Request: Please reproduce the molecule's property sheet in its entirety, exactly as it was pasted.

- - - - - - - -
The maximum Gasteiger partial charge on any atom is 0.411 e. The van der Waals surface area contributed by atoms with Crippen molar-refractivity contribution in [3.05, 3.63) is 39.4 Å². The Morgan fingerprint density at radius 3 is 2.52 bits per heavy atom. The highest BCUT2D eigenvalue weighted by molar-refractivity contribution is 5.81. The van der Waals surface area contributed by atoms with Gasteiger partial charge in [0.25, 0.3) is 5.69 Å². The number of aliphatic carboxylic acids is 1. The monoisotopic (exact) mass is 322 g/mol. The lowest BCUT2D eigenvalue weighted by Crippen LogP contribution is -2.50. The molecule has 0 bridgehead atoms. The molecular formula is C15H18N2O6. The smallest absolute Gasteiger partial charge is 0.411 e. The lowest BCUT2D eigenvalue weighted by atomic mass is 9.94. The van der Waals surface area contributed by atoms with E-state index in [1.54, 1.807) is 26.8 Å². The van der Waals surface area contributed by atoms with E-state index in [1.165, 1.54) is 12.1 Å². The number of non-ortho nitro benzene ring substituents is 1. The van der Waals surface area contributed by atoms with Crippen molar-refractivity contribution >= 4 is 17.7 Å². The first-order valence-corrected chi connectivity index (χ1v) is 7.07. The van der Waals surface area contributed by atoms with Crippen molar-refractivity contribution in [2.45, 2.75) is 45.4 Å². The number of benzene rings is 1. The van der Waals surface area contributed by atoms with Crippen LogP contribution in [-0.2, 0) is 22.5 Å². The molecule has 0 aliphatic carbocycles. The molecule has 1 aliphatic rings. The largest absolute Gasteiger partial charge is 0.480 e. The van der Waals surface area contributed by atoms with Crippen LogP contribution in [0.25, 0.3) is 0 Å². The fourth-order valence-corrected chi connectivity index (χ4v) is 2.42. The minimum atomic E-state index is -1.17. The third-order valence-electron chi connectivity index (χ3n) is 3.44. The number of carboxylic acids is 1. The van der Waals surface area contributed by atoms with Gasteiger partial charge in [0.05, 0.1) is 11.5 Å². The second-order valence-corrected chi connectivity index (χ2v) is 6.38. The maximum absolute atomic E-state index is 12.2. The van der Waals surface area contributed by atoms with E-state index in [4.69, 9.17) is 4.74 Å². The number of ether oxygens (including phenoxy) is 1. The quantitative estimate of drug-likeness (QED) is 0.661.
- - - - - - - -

The maximum Gasteiger partial charge on any atom is 0.411 e. The van der Waals surface area contributed by atoms with Crippen molar-refractivity contribution in [3.05, 3.63) is 39.4 Å². The Morgan fingerprint density at radius 3 is 2.52 bits per heavy atom. The highest BCUT2D eigenvalue weighted by molar-refractivity contribution is 5.81. The van der Waals surface area contributed by atoms with Gasteiger partial charge in [0.25, 0.3) is 5.69 Å². The number of aliphatic carboxylic acids is 1. The monoisotopic (exact) mass is 322 g/mol. The lowest BCUT2D eigenvalue weighted by Crippen LogP contribution is -2.50. The molecule has 0 bridgehead atoms. The molecular formula is C15H18N2O6. The smallest absolute Gasteiger partial charge is 0.411 e. The lowest BCUT2D eigenvalue weighted by atomic mass is 9.94. The van der Waals surface area contributed by atoms with E-state index in [1.54, 1.807) is 26.8 Å². The van der Waals surface area contributed by atoms with E-state index in [1.165, 1.54) is 12.1 Å². The number of non-ortho nitro benzene ring substituents is 1. The van der Waals surface area contributed by atoms with Crippen molar-refractivity contribution >= 4 is 17.7 Å². The first-order valence-corrected chi connectivity index (χ1v) is 7.07. The van der Waals surface area contributed by atoms with Crippen molar-refractivity contribution in [2.45, 2.75) is 45.4 Å². The number of benzene rings is 1. The van der Waals surface area contributed by atoms with Crippen LogP contribution in [-0.2, 0) is 22.5 Å². The molecule has 0 aliphatic carbocycles. The molecule has 1 aliphatic rings. The largest absolute Gasteiger partial charge is 0.480 e. The van der Waals surface area contributed by atoms with Crippen LogP contribution in [0.25, 0.3) is 0 Å². The fourth-order valence-corrected chi connectivity index (χ4v) is 2.42. The minimum atomic E-state index is -1.17. The third-order valence-electron chi connectivity index (χ3n) is 3.44. The number of carboxylic acids is 1. The van der Waals surface area contributed by atoms with Gasteiger partial charge in [0.05, 0.1) is 11.5 Å². The second-order valence-corrected chi connectivity index (χ2v) is 6.38. The maximum absolute atomic E-state index is 12.2. The van der Waals surface area contributed by atoms with E-state index in [4.69, 9.17) is 4.74 Å². The number of ether oxygens (including phenoxy) is 1. The quantitative estimate of drug-likeness (QED) is 0.661.